It's not often that a trace of rainfall sets a record, but that was the case at Camarillo Airport and Palmdale, which had not previously recorded precipitation on June 3. The 0.03 inches recorded at Sandberg was also a record. Here's a CNRFC graphic with some 24 hour rainfall totals in Los Angeles County.
Several factors point to an increased probability of El Niño conditions developing over the next few months. Among them, Equatorial Pacific SSTs have increased, and the subsurface heat content is the highest it's been since the El Niño of 2006-07.
But as the short-lived 2006-07 El Niño event demonstrates, an El Niño is more than just warm Pacific equatorial SSTs. Through complex forcing and feedback mechanisms, the atmosphere and oceans have to cooperate on a global scale. Generally speaking the momentum of the atmosphere increases when there is an El Niño, and decreases during a La Nina.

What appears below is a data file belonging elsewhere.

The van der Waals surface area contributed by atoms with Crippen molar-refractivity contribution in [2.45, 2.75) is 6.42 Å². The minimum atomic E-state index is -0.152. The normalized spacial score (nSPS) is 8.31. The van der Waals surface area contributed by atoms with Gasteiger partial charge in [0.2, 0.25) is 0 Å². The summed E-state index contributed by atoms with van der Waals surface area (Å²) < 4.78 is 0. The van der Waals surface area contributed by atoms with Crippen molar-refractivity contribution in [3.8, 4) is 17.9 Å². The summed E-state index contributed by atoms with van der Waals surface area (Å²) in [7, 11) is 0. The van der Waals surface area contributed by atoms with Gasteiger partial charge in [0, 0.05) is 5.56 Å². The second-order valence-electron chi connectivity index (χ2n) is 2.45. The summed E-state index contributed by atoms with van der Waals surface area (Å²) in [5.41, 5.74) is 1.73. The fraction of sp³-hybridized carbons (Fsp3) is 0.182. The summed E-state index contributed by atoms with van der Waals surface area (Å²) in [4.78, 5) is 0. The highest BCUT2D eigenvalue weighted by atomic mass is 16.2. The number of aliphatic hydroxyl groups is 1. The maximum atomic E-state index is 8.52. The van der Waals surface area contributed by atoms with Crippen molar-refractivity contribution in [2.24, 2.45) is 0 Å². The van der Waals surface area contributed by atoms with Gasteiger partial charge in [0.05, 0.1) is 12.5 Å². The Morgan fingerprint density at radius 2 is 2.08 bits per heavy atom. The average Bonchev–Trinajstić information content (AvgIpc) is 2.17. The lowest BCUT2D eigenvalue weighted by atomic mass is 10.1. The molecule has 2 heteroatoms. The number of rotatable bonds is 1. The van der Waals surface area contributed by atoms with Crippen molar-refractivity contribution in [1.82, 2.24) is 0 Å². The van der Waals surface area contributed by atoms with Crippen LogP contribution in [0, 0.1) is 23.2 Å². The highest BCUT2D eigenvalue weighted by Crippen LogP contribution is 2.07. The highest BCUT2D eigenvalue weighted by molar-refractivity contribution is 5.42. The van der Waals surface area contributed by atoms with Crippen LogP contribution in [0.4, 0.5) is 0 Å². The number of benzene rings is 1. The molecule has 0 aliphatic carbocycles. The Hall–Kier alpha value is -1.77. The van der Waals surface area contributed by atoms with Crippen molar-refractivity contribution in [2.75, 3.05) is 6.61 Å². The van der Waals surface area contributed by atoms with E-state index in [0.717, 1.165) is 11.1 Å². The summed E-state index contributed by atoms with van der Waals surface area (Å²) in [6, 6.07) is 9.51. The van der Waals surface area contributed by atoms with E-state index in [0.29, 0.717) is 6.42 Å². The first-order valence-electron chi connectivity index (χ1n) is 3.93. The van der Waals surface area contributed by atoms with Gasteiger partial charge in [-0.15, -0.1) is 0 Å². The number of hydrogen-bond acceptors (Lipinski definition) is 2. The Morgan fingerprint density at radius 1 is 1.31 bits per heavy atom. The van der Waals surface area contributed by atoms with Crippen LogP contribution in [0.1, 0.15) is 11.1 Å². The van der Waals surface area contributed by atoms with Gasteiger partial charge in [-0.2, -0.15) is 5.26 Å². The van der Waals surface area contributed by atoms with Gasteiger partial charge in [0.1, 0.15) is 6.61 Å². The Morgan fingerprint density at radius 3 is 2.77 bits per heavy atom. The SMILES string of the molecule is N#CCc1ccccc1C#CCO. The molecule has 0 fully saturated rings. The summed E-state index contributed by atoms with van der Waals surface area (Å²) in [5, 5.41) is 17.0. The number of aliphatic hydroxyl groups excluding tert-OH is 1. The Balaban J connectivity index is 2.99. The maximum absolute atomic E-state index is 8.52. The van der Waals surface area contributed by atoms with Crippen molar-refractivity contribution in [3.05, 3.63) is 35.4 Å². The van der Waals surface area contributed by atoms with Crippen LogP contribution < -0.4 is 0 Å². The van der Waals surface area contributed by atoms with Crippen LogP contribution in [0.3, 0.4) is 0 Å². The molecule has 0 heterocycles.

And it looks like the atmospheric momentum may be increasing. Orbits of the Global Wind Oscillation (GWO), a measure of atmospheric momentum, have been shifting upward, in the direction of more energetic values usually associated with an El Niño.
However, an El Niño is not a done deal. The climate system is just leaning in that direction. As climate scientist Klaus Wolter has previously pointed out, in a similar situation in 1973-1975, the climate fell back into a La Niña for another year. But at this point it appears we may be diverging from that analog case. (See June 6 Weathernotes.) We'll see!
Update 06/05/09. Unseasonably strong 110+ kt jet overhead as upper low center moves onshore in Central California. At 7:15 this morning, Intellicast composite radar showed most of the shower activity occurring to the north of Los Angeles, but there has been scattered showers in the Los Angeles area as well, with measurable rain recorded at a number of stations. Here's an archived copy of a NWS Public Information Statement with some preliminary rainfall totals as of 5:00 p.m.
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